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Christmas in Florence

We wish you a Merry “Italian” Christmas

There is no doubt that the year 2020 was, at the very least, strange. The pandemic changed the course of many lives and took from us what we most cherish: the presence of our guests at the Antica Torre Tornabuoni.

We believe that you, who know and love Florence, are also missing being at the crib of the Renaissance, especially during the Christmas season, when the city is all lit up and decorated.

That is why we decided to take a little bit of the Florentine Christmas to you, remembering the dates that are celebrated here at this time of year.

Celebration in ancient times

During the Roman Empire, more than 100 years BC, the Romans celebrated the agricultural god Saturn. The pagan festival has become known as Saturnalia, the most popular holiday in the ancient Roman calendar, derived from older rituals related to midwinter and winter solstice agriculture, especially the practice of offering gifts or sacrifices to the gods during the time of sowing in winter

The Saturnalia started as a single day, but by the end of the Republic (133-31 BC) it had expanded to a weeklong festival starting on December 17th. The winter solstice, on the Julian calendar, was set on December 25th.

The pagan celebration started many of the traditions that today are associated with Christmas, including the time of year of Jesus’ birth, that is, December 25th. The Church has never set an exact date for the birth of the Messiah, but historians believe he was born in the spring, as references to shepherds and sheep in Nativity history suggest.

Other Saturnalia’s traditions have been incorporated into Christmas as we know it today, including giving gifts, singing, lighting candles, feasting and merrymaking.

Today’s holidays in Italy

In addition to Christmas, when the birth of Jesus is celebrated on December 25, there are other commemorative dates at this time of year:

December 24: Christmas Eve or “La vigilia di Natale”, when the Catholics pray for the arrival of Jesus on the 25th. It is a day when they go to mass and do not eat meat. Actually the family meal is really important on this date, so much that in Florence there is this saying regarding the Christmas Eve “Chi guasta la vigilia di Natale, corpo di lupo e anima di cane”, which casts a curse on those who “mess up” this meal.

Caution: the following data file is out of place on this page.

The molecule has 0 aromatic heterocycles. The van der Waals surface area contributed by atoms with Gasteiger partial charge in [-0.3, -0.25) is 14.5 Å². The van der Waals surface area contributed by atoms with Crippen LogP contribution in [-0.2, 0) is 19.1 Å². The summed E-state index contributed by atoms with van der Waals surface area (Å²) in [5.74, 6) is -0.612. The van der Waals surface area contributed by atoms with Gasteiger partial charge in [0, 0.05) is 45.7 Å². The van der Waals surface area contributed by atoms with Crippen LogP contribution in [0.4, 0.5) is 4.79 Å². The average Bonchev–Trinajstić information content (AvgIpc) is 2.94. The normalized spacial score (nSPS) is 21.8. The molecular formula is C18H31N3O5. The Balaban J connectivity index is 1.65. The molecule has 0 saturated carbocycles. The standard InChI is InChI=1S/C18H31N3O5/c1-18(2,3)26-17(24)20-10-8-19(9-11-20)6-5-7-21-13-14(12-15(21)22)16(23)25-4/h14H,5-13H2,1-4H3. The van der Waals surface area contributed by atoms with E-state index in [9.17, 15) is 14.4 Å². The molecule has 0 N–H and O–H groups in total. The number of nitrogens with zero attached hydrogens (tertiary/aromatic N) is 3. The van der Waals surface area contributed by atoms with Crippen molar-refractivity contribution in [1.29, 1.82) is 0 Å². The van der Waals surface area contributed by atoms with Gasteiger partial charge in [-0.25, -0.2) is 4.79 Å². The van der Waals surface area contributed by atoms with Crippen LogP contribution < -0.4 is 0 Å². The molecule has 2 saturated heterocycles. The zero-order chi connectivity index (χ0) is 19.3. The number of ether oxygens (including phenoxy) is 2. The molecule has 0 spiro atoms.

December 26: Saint Steven’s day or La festa di Santo Stefano, when the Florentines celebrate the feast of the day after Christmas dedicated to Saint Steven, traditionally spent with the family, even if the city, in non-pandemic times, offers many initiatives to celebrate outdoors, such as markets, parties in the squares, festivals and others.

December 31/January 1: New Year’s Eve or Festa di San Silvestro, which as everybody knows marks the end of the current year and the beginning of the new one. The celebration in Florence is pretty much the same as everywhere else: with parties, wishes and hopes (not hugs though in 2020).

January 6: The Epiphany or L’Epifania, which marks the arrival of the Three Wise Men who carried gifts to the newborn Jesus. But also, if not mainly, in Italy the Epiphany marks the Festa della Befana. She is an ugly old witch who brings candies for the good children and coal for the bad ones. The kids love it!

Comments (1)

  1. Carol Grassi Reply

    Oh how I have missed Florence and your fabulous hotel this year. We hope our booked stay with you in May 2021 will be possible. Wishing you all a very happy Christmas and a new 2021 with health and normality back in all our lives

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